The thing that triggered me this time was a friend whose sister is a nurse telling me about a patient who had such seriously high blood pressure he was about to be medicated, but was given one last chance. "Try giving up caffeine for a couple of weeks and see what happens," suggested the doctor. So, he tried, and lo and behold his blood pressure came back down to normal. Now, obviously this is second or third hand, and we don't know how much coffee he had previously been drinking, whether he had to gave up chocolate too (unthinkable) or even whether he actually existed, but it did make me stop and think about what I was drinking all day, every day.

Anyone who tries to tell you that Redbush tea tastes just like "real" tea is telling a big fib - there's a very definite and distinctive edge to it; but I have got used to it and now I rather like it. Don't worry though, there's still normal tea in the cupboard for visitors!

Monday, 9 November 2009

Kitchen Poetry, Monday

Last autumn, I took part in Kitchen Poetry and was surprised at how many things I could find to photograph in my kitchen. This year, it's being hosted by the lovely Mrs Fancy Elastic and I decided to join in again. A week of daily posting is going to leave me very short of words so please forgive me when I post dimly lit wobble shots and not much else!

This first one is our beloved coffee machine. It's older than either of my children, and has been bunged up with scale and cleaned out more times than I can recall, but it's still going strong. These days it's used mainly at weekends or when people come over, though the Smalls have discovered the joys of cocoa made with steamed milk so it may yet find it has a rather active old age!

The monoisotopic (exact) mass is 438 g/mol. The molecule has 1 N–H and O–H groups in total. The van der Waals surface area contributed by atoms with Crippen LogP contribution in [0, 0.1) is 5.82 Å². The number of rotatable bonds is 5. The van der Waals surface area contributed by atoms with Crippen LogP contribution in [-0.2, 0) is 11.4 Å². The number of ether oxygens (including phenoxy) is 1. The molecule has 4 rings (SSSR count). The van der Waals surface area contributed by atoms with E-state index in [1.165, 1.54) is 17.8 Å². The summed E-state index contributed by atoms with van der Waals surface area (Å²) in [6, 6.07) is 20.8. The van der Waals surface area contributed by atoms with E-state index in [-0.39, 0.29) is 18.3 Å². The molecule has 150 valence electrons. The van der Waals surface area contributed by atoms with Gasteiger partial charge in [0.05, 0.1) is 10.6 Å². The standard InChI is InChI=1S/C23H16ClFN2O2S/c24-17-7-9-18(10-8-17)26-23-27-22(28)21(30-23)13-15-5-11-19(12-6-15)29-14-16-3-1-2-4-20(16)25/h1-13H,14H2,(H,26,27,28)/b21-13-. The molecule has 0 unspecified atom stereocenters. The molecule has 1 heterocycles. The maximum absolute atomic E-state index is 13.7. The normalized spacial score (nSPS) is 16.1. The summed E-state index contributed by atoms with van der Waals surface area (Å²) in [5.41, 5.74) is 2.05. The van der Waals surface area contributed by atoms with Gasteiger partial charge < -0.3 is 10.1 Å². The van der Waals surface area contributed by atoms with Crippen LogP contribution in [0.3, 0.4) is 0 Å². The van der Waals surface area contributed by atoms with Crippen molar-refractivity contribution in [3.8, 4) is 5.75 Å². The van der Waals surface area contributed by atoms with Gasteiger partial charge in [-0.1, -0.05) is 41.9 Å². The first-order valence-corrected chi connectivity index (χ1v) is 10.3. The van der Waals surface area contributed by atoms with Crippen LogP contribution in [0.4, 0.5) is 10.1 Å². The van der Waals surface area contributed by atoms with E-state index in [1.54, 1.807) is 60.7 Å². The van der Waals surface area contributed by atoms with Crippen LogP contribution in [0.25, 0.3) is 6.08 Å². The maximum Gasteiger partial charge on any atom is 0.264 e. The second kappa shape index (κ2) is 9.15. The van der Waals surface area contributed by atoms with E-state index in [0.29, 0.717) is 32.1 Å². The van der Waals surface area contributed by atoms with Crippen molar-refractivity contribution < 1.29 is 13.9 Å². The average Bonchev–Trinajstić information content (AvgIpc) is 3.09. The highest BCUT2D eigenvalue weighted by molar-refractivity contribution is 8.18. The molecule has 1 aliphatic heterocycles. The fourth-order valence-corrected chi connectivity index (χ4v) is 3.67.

There's still time to join in if you feel up to sharing photos of your own kitchen and what goes on therein ...

Tuesday, 3 November 2009


It was always going to happen. As soon as I'd made one little felt house picture my mental wheels started churning and I realised I needed to make my own design.

Not terribly original - mushroomy elf and mouse houses abound in blogland and beyond - but I am pleased to have conjured this out of my head and rendered it in felt and thread.

Now I need to try to translate some of the other silly images I have into reality. I have some outrageously glittery felt that is screaming out for festive treatment ...

Sunday, 1 November 2009

Behind the curve, as usual

I hope all that observe it had a lovely Halloween. We went a bit Martha Stewart this year and carved haunted houses instead of scary faces. It always ends up that the children draw their desired patterns on the pumpkins and I end up scooping out the pumpkin guts and wielding a not quite sharp enough knife while they wander off, distracted by shiny things. We even had our own pumpkins ready to carve but in the end they were just a teeny bit small so they'll end up as pie one day this week.

We went to a huge party with my sister and her family, and bagged quite a lot of sweeties, but not so many that Tiny Small couldn't scoff them all while my back was turned. Little monkey. She didn't give me a single one!